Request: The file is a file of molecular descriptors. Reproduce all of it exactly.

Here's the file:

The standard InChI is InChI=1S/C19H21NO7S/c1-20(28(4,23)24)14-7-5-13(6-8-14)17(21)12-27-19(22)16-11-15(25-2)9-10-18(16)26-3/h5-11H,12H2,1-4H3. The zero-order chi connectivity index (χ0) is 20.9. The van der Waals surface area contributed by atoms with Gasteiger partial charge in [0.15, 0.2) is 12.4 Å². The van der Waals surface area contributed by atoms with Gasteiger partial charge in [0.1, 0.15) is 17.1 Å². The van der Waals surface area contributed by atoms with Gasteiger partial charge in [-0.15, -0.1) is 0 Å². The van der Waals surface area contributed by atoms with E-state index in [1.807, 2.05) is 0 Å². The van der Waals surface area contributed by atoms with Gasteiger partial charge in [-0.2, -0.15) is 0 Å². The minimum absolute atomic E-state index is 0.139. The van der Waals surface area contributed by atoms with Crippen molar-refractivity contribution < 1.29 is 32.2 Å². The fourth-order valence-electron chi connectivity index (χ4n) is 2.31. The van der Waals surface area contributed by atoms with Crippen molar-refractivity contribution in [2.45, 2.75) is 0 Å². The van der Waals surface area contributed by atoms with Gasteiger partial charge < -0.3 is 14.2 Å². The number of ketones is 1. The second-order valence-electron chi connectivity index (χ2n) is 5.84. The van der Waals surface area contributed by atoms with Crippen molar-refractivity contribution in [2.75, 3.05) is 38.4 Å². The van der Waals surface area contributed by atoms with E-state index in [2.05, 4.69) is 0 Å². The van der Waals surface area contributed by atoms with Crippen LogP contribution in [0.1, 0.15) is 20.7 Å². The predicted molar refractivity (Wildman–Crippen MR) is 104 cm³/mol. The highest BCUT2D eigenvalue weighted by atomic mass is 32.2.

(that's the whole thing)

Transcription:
The standard InChI is InChI=1S/C19H21NO7S/c1-20(28(4,23)24)14-7-5-13(6-8-14)17(21)12-27-19(22)16-11-15(25-2)9-10-18(16)26-3/h5-11H,12H2,1-4H3. The zero-order chi connectivity index (χ0) is 20.9. The van der Waals surface area contributed by atoms with Gasteiger partial charge in [0.15, 0.2) is 12.4 Å². The van der Waals surface area contributed by atoms with Gasteiger partial charge in [0.1, 0.15) is 17.1 Å². The van der Waals surface area contributed by atoms with Gasteiger partial charge in [-0.15, -0.1) is 0 Å². The van der Waals surface area contributed by atoms with E-state index in [1.807, 2.05) is 0 Å². The van der Waals surface area contributed by atoms with Gasteiger partial charge in [-0.2, -0.15) is 0 Å². The minimum absolute atomic E-state index is 0.139. The van der Waals surface area contributed by atoms with Crippen molar-refractivity contribution < 1.29 is 32.2 Å². The fourth-order valence-electron chi connectivity index (χ4n) is 2.31. The van der Waals surface area contributed by atoms with Crippen molar-refractivity contribution in [2.45, 2.75) is 0 Å². The van der Waals surface area contributed by atoms with Gasteiger partial charge < -0.3 is 14.2 Å². The number of ketones is 1. The second-order valence-electron chi connectivity index (χ2n) is 5.84. The van der Waals surface area contributed by atoms with Crippen molar-refractivity contribution in [2.75, 3.05) is 38.4 Å². The van der Waals surface area contributed by atoms with E-state index in [2.05, 4.69) is 0 Å². The van der Waals surface area contributed by atoms with Crippen LogP contribution in [0.1, 0.15) is 20.7 Å². The predicted molar refractivity (Wildman–Crippen MR) is 104 cm³/mol. The highest BCUT2D eigenvalue weighted by atomic mass is 32.2.